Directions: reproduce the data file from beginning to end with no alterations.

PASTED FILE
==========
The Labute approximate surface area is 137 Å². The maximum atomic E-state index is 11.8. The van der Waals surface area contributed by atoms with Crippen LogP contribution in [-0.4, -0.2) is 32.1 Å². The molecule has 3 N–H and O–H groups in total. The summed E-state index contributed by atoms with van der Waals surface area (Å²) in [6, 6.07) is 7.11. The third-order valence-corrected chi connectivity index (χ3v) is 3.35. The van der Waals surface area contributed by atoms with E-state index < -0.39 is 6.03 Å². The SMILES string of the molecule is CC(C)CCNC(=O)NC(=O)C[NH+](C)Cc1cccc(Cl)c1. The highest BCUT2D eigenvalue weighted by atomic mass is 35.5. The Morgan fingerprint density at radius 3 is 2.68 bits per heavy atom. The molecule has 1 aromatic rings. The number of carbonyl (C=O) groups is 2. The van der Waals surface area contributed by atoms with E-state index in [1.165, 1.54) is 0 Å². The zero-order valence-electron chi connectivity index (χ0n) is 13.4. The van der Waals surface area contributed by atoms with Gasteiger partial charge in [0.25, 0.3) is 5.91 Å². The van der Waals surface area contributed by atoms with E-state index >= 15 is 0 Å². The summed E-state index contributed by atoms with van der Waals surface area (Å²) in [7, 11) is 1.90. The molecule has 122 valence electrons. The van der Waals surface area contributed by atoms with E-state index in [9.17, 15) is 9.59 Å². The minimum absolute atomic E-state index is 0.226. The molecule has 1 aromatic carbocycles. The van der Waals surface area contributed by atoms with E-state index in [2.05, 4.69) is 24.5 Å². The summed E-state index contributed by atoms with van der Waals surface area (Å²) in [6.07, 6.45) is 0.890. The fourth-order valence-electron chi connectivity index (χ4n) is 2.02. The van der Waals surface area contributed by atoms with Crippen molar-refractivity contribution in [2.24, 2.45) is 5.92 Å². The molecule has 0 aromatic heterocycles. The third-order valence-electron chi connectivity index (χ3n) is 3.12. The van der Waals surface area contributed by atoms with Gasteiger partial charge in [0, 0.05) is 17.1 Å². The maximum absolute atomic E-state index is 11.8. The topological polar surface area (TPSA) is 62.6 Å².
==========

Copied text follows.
The Labute approximate surface area is 137 Å². The maximum atomic E-state index is 11.8. The van der Waals surface area contributed by atoms with Crippen LogP contribution in [-0.4, -0.2) is 32.1 Å². The molecule has 3 N–H and O–H groups in total. The summed E-state index contributed by atoms with van der Waals surface area (Å²) in [6, 6.07) is 7.11. The third-order valence-corrected chi connectivity index (χ3v) is 3.35. The van der Waals surface area contributed by atoms with E-state index < -0.39 is 6.03 Å². The SMILES string of the molecule is CC(C)CCNC(=O)NC(=O)C[NH+](C)Cc1cccc(Cl)c1. The highest BCUT2D eigenvalue weighted by atomic mass is 35.5. The Morgan fingerprint density at radius 3 is 2.68 bits per heavy atom. The molecule has 1 aromatic rings. The number of carbonyl (C=O) groups is 2. The van der Waals surface area contributed by atoms with E-state index in [1.165, 1.54) is 0 Å². The zero-order valence-electron chi connectivity index (χ0n) is 13.4. The van der Waals surface area contributed by atoms with Gasteiger partial charge in [0.25, 0.3) is 5.91 Å². The van der Waals surface area contributed by atoms with E-state index >= 15 is 0 Å². The summed E-state index contributed by atoms with van der Waals surface area (Å²) in [7, 11) is 1.90. The molecule has 122 valence electrons. The van der Waals surface area contributed by atoms with E-state index in [9.17, 15) is 9.59 Å². The minimum absolute atomic E-state index is 0.226. The molecule has 1 aromatic carbocycles. The van der Waals surface area contributed by atoms with E-state index in [2.05, 4.69) is 24.5 Å². The summed E-state index contributed by atoms with van der Waals surface area (Å²) in [6.07, 6.45) is 0.890. The fourth-order valence-electron chi connectivity index (χ4n) is 2.02. The van der Waals surface area contributed by atoms with Crippen molar-refractivity contribution in [2.24, 2.45) is 5.92 Å². The molecule has 0 aromatic heterocycles. The third-order valence-electron chi connectivity index (χ3n) is 3.12. The van der Waals surface area contributed by atoms with Gasteiger partial charge in [0, 0.05) is 17.1 Å². The maximum absolute atomic E-state index is 11.8. The topological polar surface area (TPSA) is 62.6 Å².